For the first time in over half a century, our favourite water-dwelling monotreme will be reintroduced to Sydney’s Royal National Park!
The project will initially see 10 platypus, a mix of males and females, relocated into the park in the first half of 2022. The animals will be tagged and their progress and breeding activity monitored for two years. There are also plans to build special boardwalks and viewing platforms for visitors to check out the platypus in a non-invasive way.
The project is a collaboration between NSW National Parks and Wildlife Service (NPWS), UNSW, Taronga Conservation Society Australia, and the World Wildlife Fund for Nature-Australia (WWF).
There have been no recorded sightings of a platypus in the Royal National Park since the 1970s, and Environment Minister Matt Kean, who announced the project yesterday, is determined to prevent the platypus from dwindling in numbers.
‘Unfortunately, we have some of the worst extinction rates anywhere in the world and we have to make sure the platypus never makes that list,’ Mr Kean said.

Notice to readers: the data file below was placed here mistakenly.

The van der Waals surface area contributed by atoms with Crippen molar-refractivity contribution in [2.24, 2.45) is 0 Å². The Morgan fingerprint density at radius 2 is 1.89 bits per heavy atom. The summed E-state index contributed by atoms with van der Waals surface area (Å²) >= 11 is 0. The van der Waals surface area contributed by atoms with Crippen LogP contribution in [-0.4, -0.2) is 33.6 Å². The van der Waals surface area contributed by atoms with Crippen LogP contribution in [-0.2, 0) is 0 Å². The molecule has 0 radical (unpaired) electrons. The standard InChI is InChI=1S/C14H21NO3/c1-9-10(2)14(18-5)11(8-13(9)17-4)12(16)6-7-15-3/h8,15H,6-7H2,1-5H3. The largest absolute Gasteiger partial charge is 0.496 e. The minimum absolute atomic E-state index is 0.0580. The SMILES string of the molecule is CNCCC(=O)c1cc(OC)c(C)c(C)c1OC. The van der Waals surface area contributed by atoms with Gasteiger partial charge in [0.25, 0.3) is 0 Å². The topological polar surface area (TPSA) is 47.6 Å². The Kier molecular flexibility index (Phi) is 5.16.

Across their traditional habitats, platypus have been declining in numbers due to a combo of the mismanagement of rivers, increase in climate change-induced droughts and fires, habitat destruction, and invasive species.
‘Platypus are to our rivers what koalas are to our forests, but there’s a risk they will disappear if we don’t talk bold steps to reverse their decline, said Rob Brewster, WWF-Australia’s Rewilding Program Manager.
‘This project will combine rigorous scientific monitoring with on-ground action to return platypus to rivers they once called home.’
As part of the project, the NSW NPWS team will survey other areas around NSW to figure out where the platypus is thriving and could be sourced from for relocation to the Royal National Park.
Photo thanks to UNSW